Well this sucks 🙁

    • Kissa Mia

      this article is not true.

      • Glauber Silva

        Have you more links where someone tell about the UoPeople? What about out of USA? Do the credits accept out USA ?

        • SV1508

          Ask on the facebook page: facebook.com/uopeople

          • Glauber Silva

            Thanks!

  • koolwhip

    it sucks indeed

  • Max Simeoni

    their domain is .edu ???

    • Kissa Mia

      yes .edu, and I have checked many posts in different forums about the UOP. There are bunch of saying the degree is accredited and accepted by others and many more arguing that no it’s not. The fact that what the UOP is transferring and teaching is very useful attracts me to study there. Many universities will accept the credits from UOP including those in partnership with the UOP.

  • Thomas

    The commission that has accredited University of the People, Distance Education Accrediting Commission (DEAC), as the DETC is now called, is accredited by the U.S. Secretary of Education and by the Council for Higher Education Accreditation (CHEA). What the author of the article fails to clarify is why one set of regional accreditation commissions are more important, as it were, than others. It’s true that many universities will not accept transfer credits for UoPeople, but perhaps the indignation from the author would be better placed on this fact rather than what they claim as “misleading” information from UoPeople. Also, as a student pursuing different distance learning options, some enlightenment into this hierarchy of accrediting agencies would be much appreciated!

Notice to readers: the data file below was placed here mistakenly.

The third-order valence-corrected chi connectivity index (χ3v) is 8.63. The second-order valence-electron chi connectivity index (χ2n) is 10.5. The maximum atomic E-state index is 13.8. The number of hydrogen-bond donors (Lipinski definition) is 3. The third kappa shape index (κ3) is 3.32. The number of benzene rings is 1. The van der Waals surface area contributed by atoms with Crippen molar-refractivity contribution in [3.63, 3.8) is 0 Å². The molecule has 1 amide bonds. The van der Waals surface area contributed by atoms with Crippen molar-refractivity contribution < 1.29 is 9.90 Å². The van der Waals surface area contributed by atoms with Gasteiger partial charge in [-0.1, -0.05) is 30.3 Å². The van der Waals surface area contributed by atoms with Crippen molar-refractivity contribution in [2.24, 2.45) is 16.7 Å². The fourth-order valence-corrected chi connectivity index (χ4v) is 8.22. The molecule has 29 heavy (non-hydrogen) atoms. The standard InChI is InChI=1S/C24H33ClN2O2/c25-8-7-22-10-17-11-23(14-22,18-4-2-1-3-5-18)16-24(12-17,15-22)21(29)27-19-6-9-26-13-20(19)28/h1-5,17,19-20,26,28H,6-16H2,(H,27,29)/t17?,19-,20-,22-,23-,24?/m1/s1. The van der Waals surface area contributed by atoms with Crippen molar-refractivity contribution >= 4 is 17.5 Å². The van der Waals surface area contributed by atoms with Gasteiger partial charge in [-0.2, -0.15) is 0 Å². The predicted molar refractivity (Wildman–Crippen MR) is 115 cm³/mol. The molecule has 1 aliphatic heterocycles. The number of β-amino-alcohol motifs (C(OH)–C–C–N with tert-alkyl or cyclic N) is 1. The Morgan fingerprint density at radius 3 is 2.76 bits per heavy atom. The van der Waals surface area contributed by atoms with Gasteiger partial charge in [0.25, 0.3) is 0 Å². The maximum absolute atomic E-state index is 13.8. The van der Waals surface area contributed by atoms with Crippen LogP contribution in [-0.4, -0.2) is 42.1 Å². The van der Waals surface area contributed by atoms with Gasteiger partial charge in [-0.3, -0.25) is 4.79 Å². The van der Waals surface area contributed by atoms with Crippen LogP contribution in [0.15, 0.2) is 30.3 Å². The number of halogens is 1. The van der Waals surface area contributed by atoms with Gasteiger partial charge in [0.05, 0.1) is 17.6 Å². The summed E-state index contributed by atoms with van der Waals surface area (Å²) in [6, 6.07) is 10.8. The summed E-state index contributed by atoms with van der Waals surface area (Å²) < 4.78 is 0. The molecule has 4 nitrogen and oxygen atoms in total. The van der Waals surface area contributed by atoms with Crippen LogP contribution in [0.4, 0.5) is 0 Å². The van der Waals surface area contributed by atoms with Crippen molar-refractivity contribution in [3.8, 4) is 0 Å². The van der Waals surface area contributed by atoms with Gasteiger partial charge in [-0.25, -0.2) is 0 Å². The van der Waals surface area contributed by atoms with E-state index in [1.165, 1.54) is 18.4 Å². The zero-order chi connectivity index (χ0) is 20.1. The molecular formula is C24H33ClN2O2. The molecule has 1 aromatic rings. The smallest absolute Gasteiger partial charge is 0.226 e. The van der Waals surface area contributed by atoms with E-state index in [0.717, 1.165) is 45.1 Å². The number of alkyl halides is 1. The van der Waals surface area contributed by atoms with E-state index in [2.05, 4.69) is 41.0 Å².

• Vaghawan Ojha

    So that being said, that we can not use what we have learned in UOP to any other university. Like what if I want to peruse further degree in future. I’m very confused here. Can anyone help.

    • Kissa Mia

      Hi, you can use what you learned and transfer your credits. I have asked NY University already. They do accept the credits, they will allow you to continue in higher education.

  • Allison Ciancio

    let me add these links UoPeople has CHEA & DETC accreditation which are accepted and worth taking by US :